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It's actually pretty easy to implement a "wordier" form of regex -- please see my answer here. In a nutshell: write a handful of functions that return regex strings (and take parameters if necessary).

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I don't think keywords would give any benefit. Regular expressions as such are complex but also very powerful.

What I think is more confusing is that every supporting library invents its own syntax instead of using (or extending) the classic Perl regex (e.g. \1, $1, {1}, ... for replacements and many more examples).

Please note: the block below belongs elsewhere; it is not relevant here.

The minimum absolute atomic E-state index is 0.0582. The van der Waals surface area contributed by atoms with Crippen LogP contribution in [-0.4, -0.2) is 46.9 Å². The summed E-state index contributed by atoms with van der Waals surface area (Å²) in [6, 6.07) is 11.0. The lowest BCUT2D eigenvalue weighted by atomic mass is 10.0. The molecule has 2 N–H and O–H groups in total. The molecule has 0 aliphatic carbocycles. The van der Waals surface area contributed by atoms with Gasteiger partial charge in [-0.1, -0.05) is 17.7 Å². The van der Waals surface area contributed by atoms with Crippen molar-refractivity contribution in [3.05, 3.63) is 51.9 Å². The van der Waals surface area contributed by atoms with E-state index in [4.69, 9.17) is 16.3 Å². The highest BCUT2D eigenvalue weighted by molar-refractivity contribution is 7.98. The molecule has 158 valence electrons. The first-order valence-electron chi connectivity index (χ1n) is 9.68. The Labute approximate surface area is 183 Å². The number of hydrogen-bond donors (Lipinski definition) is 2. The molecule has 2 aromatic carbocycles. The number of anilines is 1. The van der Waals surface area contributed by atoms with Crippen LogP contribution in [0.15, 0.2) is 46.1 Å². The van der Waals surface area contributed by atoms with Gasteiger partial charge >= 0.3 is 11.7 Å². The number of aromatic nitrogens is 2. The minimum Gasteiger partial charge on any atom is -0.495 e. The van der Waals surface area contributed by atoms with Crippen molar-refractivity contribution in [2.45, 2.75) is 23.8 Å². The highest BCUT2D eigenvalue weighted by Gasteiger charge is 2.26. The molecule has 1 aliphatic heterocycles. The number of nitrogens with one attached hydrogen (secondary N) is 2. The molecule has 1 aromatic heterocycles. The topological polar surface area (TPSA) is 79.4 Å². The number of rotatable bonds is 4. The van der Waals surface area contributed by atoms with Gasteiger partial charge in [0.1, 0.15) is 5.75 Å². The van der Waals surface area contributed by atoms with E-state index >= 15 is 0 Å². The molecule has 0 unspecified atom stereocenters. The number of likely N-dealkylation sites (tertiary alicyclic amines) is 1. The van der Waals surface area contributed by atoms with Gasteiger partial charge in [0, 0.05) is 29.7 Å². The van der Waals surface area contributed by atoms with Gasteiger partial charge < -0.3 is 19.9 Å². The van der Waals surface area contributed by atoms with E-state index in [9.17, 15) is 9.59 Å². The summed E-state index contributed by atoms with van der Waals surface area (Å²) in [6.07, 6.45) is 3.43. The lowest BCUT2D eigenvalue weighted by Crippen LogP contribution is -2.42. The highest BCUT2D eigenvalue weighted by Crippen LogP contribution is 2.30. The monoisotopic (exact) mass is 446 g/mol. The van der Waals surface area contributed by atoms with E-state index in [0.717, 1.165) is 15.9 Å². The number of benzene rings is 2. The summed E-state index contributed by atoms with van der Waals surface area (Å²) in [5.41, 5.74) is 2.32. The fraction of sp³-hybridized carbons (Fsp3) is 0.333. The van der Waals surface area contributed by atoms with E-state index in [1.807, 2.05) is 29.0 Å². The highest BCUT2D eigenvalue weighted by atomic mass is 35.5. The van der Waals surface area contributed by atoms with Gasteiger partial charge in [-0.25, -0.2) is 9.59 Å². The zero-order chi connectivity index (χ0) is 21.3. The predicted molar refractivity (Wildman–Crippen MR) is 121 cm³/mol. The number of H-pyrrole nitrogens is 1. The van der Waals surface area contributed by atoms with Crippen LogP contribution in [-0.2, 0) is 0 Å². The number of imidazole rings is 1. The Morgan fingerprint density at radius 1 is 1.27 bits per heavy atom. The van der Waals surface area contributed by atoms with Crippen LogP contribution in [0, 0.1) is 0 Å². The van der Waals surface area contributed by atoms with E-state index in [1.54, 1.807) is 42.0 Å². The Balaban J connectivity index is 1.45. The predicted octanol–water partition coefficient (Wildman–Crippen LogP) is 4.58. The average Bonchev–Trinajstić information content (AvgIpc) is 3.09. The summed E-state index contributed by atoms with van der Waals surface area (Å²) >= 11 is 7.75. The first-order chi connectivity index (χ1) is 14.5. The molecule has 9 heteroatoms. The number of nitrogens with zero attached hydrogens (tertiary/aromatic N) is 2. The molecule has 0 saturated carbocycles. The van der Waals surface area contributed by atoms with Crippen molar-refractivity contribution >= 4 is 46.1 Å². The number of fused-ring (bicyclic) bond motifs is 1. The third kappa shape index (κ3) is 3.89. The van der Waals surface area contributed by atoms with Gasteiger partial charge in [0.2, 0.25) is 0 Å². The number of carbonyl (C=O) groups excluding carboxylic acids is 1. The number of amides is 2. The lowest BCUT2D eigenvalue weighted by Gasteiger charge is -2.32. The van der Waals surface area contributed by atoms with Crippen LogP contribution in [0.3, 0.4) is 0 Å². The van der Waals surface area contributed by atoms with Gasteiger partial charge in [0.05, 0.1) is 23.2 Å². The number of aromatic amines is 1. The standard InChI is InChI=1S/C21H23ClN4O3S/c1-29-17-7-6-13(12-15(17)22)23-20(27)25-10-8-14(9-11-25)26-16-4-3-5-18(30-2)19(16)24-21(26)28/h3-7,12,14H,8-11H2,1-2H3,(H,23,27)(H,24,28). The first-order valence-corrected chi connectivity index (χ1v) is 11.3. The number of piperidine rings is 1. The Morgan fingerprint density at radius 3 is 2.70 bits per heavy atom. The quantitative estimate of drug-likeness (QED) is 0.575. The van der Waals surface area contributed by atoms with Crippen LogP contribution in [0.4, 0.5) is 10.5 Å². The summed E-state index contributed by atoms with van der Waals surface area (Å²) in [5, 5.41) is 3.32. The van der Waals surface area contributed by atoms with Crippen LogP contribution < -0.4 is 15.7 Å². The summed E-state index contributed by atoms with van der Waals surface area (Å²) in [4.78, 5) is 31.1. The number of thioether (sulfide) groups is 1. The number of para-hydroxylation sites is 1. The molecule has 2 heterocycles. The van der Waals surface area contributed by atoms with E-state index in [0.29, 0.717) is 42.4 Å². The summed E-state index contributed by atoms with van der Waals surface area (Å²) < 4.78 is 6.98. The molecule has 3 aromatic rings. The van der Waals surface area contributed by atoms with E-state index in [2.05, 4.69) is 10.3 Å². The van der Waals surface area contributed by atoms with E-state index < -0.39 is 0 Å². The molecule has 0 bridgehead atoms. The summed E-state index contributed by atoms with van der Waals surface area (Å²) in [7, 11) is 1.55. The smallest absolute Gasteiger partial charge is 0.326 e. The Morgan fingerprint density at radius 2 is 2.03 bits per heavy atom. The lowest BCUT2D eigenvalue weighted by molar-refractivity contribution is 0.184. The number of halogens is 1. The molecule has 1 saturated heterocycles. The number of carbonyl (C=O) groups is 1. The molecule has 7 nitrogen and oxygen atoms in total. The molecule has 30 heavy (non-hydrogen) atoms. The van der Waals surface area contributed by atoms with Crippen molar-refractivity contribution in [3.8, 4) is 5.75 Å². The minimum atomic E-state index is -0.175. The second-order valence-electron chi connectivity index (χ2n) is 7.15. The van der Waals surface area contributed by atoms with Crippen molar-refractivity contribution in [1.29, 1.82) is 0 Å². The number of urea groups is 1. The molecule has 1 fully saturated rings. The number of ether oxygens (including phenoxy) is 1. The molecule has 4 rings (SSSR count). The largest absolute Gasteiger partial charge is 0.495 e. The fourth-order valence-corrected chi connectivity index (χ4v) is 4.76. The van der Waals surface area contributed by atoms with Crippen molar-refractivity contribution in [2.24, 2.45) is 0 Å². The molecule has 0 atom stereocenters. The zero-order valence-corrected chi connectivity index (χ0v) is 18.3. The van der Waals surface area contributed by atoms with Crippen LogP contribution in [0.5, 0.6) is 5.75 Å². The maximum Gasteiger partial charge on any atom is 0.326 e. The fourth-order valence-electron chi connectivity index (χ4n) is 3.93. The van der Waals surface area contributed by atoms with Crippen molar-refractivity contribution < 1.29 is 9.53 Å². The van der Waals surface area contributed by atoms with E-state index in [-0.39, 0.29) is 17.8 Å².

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I know its answering your question the wrong way around, but RegExBuddy has a feature that explains your regexpression in plain english. This might make it a bit easier to learn.

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If the language you are using supports Posix regexes, you can use them.

An example:

\d

would be the same as

[:digit:]

The bracket notation is much clearer on what it is matching. I would still learn the "cryptic wildcard characters and symbols, since you will still see them in other people's code and need to understand them.

There are more examples in the table on regular-expressions.info's page.

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For some reason, my previous answer got deleted. Anyway, i thing ruby regexp machine would fit the bill, at http://www.rubyregexp.sf.net. It is my own project, but i think it should work.